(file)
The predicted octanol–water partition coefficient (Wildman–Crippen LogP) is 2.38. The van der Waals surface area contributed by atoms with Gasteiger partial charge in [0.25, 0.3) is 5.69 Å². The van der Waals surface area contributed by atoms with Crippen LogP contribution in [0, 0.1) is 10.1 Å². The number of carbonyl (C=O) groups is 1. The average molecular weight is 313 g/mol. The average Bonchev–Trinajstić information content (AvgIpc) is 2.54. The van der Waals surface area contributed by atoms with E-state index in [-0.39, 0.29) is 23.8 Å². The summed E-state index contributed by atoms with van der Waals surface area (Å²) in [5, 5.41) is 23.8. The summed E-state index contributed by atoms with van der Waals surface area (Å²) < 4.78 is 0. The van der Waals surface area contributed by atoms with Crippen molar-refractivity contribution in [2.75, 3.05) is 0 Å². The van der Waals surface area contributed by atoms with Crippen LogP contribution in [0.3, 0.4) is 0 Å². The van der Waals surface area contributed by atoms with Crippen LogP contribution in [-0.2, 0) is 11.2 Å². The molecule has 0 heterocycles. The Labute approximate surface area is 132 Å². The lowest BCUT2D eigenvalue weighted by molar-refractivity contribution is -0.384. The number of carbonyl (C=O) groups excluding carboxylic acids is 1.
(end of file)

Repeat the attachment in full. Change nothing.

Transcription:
The predicted octanol–water partition coefficient (Wildman–Crippen LogP) is 2.38. The van der Waals surface area contributed by atoms with Gasteiger partial charge in [0.25, 0.3) is 5.69 Å². The van der Waals surface area contributed by atoms with Crippen LogP contribution in [0, 0.1) is 10.1 Å². The number of carbonyl (C=O) groups is 1. The average molecular weight is 313 g/mol. The average Bonchev–Trinajstić information content (AvgIpc) is 2.54. The van der Waals surface area contributed by atoms with E-state index in [-0.39, 0.29) is 23.8 Å². The summed E-state index contributed by atoms with van der Waals surface area (Å²) in [5, 5.41) is 23.8. The summed E-state index contributed by atoms with van der Waals surface area (Å²) < 4.78 is 0. The van der Waals surface area contributed by atoms with Crippen molar-refractivity contribution in [2.75, 3.05) is 0 Å². The van der Waals surface area contributed by atoms with Crippen LogP contribution in [0.3, 0.4) is 0 Å². The van der Waals surface area contributed by atoms with Crippen LogP contribution in [-0.2, 0) is 11.2 Å². The molecule has 0 heterocycles. The Labute approximate surface area is 132 Å². The lowest BCUT2D eigenvalue weighted by molar-refractivity contribution is -0.384. The number of carbonyl (C=O) groups excluding carboxylic acids is 1.